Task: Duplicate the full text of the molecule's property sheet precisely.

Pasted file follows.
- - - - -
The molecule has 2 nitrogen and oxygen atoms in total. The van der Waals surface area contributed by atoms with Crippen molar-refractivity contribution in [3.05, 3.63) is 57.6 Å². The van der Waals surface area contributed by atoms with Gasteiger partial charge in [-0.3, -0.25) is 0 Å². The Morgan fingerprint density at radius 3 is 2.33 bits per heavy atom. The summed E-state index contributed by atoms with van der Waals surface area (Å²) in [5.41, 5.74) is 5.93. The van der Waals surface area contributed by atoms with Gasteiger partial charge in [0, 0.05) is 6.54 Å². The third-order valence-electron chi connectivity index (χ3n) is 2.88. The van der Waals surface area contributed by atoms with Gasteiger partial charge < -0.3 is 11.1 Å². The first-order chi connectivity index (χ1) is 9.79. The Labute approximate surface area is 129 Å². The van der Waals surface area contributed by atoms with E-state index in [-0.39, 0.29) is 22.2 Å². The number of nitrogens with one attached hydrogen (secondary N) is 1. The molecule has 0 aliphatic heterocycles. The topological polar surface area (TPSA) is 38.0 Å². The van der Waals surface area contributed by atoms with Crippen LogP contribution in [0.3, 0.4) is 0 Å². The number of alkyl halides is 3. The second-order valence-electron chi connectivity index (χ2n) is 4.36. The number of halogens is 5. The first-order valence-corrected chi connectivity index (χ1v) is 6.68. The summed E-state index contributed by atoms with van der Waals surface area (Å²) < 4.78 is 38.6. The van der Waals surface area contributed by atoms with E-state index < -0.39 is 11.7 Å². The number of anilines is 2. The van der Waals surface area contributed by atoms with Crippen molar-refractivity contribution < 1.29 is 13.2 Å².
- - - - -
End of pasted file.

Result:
The molecule has 2 nitrogen and oxygen atoms in total. The van der Waals surface area contributed by atoms with Crippen molar-refractivity contribution in [3.05, 3.63) is 57.6 Å². The van der Waals surface area contributed by atoms with Gasteiger partial charge in [-0.3, -0.25) is 0 Å². The Morgan fingerprint density at radius 3 is 2.33 bits per heavy atom. The summed E-state index contributed by atoms with van der Waals surface area (Å²) in [5.41, 5.74) is 5.93. The van der Waals surface area contributed by atoms with Gasteiger partial charge in [0, 0.05) is 6.54 Å². The third-order valence-electron chi connectivity index (χ3n) is 2.88. The van der Waals surface area contributed by atoms with Gasteiger partial charge < -0.3 is 11.1 Å². The first-order chi connectivity index (χ1) is 9.79. The Labute approximate surface area is 129 Å². The van der Waals surface area contributed by atoms with E-state index in [-0.39, 0.29) is 22.2 Å². The number of nitrogens with one attached hydrogen (secondary N) is 1. The molecule has 0 aliphatic heterocycles. The topological polar surface area (TPSA) is 38.0 Å². The van der Waals surface area contributed by atoms with Crippen LogP contribution in [0.3, 0.4) is 0 Å². The number of alkyl halides is 3. The second-order valence-electron chi connectivity index (χ2n) is 4.36. The number of halogens is 5. The first-order valence-corrected chi connectivity index (χ1v) is 6.68. The summed E-state index contributed by atoms with van der Waals surface area (Å²) < 4.78 is 38.6. The van der Waals surface area contributed by atoms with E-state index < -0.39 is 11.7 Å². The number of anilines is 2. The van der Waals surface area contributed by atoms with Crippen molar-refractivity contribution < 1.29 is 13.2 Å².